Hibernation and Power Settings
Various power-saving configurations, such as hibernation and aggressive power management, can negatively impact an SSD’s performance. Make the necessary adjustments to the voltage parameters so the SSD can perform at its full potential.
How Do I Fix a Slow External SSD?
You can fix it by upgrading your hardware, using high-quality connection cables, preventing overheating, periodically checking the drive’s health, updating the firmware version, choosing compatible file systems and formats, and managing power settings.
Consider updating to newer hardware that supports USB 3.0 or higher if you’re using an outdated SSD or PC that only supports USB 2.0. Ensure your SSD is connected to a PC port compatible with the SSD’s USB standard. For instance, connecting a USB 3.0 SSD to a PC’s USB 3.0 interface.
Use High-Quality Cable
Ensure you use a high-quality cable to handle the SSD and PC’s fastest possible data transmission rates. Verify that your cables are in excellent shape and replace them if worn out or broken. High-quality cable ensures the proper voltage delivery.
You can buy high-quality cables from authentic brands and manufacturers. These cables are made with fine materials and metals that are highly conducting. That’s why they have fast reading and writing speed.
To prevent overheating, place your SSD in a well-ventilated space. If overheating is a persistent problem with your SSD, consider using heat sinks or other cooling systems. Overheating directly impacts the functioning of components.
Overheating can only be eliminated in SSD by placing it in a cool and ventilated area. SSDs don’t get overheated easily. However, the external environment can affect them directly.
Check Drive Health Periodically
Periodically check the state of your SSD’s health using the built-in tools or applications the manufacturer does not provide. It is important to back up any data lost if your solid-state drive (SSD) is near the end of its serviceable life.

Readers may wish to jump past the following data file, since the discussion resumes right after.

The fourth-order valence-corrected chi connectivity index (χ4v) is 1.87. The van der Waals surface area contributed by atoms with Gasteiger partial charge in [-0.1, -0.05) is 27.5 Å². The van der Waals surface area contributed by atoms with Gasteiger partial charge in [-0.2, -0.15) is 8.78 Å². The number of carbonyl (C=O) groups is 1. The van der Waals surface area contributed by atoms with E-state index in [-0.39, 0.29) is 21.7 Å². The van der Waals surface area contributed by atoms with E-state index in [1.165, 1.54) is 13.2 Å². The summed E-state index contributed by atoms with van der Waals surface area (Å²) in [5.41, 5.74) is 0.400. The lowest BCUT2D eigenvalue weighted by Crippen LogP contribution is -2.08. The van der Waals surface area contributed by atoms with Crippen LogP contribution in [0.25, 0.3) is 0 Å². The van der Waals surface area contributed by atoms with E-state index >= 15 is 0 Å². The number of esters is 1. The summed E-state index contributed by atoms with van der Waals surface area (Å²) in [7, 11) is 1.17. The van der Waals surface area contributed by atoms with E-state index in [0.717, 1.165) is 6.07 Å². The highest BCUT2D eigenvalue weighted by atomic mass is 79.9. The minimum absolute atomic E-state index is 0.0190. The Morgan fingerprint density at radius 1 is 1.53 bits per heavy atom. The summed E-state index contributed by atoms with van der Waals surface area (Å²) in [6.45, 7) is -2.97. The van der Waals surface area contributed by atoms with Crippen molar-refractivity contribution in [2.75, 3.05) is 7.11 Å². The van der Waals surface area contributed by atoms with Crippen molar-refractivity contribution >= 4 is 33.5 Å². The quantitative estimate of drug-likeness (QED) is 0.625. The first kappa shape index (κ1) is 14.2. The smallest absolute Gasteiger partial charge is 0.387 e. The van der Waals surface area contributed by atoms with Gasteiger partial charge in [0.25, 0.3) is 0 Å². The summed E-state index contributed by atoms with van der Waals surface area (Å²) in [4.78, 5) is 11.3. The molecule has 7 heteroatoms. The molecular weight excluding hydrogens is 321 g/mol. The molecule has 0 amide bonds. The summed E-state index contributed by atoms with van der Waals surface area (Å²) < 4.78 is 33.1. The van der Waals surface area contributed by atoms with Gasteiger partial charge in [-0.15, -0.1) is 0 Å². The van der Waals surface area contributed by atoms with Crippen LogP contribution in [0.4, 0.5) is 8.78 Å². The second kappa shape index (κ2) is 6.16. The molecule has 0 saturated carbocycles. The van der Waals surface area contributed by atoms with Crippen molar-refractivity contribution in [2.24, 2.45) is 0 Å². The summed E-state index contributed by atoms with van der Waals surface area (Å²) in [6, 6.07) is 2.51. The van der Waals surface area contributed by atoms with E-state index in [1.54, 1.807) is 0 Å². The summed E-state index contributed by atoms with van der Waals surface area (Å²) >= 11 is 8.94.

Update Firmware Version
Regularly, your SSD should have its firmware checked for updates and any upgrades installed. Some manufacturers of solid-state drives (SSDs) provide software that makes it easy to upgrade the firmware on SSDs and monitor their overall health.
Chose Compatible File System and Formatting
The ideal file system to choose when formatting your SSD is the one that best meets your demands and provides the best speed. SSD performance may still be enhanced by defragmenting them sometimes, even if they don’t require it as often as HDDs.
If you have an SSD with large memory, you must go with NTFS. But if you have a small memory SSD, then it is recommended to format with FAT 32. Both systems have different memory limits. NTFS is used for memory size more than 4GB, while FAT 32 is used for memory size upto 4GB.
Manage Power Settings
Power settings are essential to an external SSD’s functionality. The SSD’s performance can be optimized, and excessively unnecessary slowdown may be avoided by adjusting the power settings. You may change the power settings on Windows by doing the following:
Go to the “Power Options” area in the Control Panel by opening it. Choose the active power strategy (often “Balanced” or “Power Saver”). Click “Change plan settings” for the chosen electricity plan. Go to the following page and select “Change advanced power settings.”
There will be a new window with many power options displayed. Search for and expand the “USB settings” or “USB selective suspend setting” option. To prevent power-saving USB ports, such as the one connecting your external SSD, from being suspended or put to sleep, set the option to “Disabled.”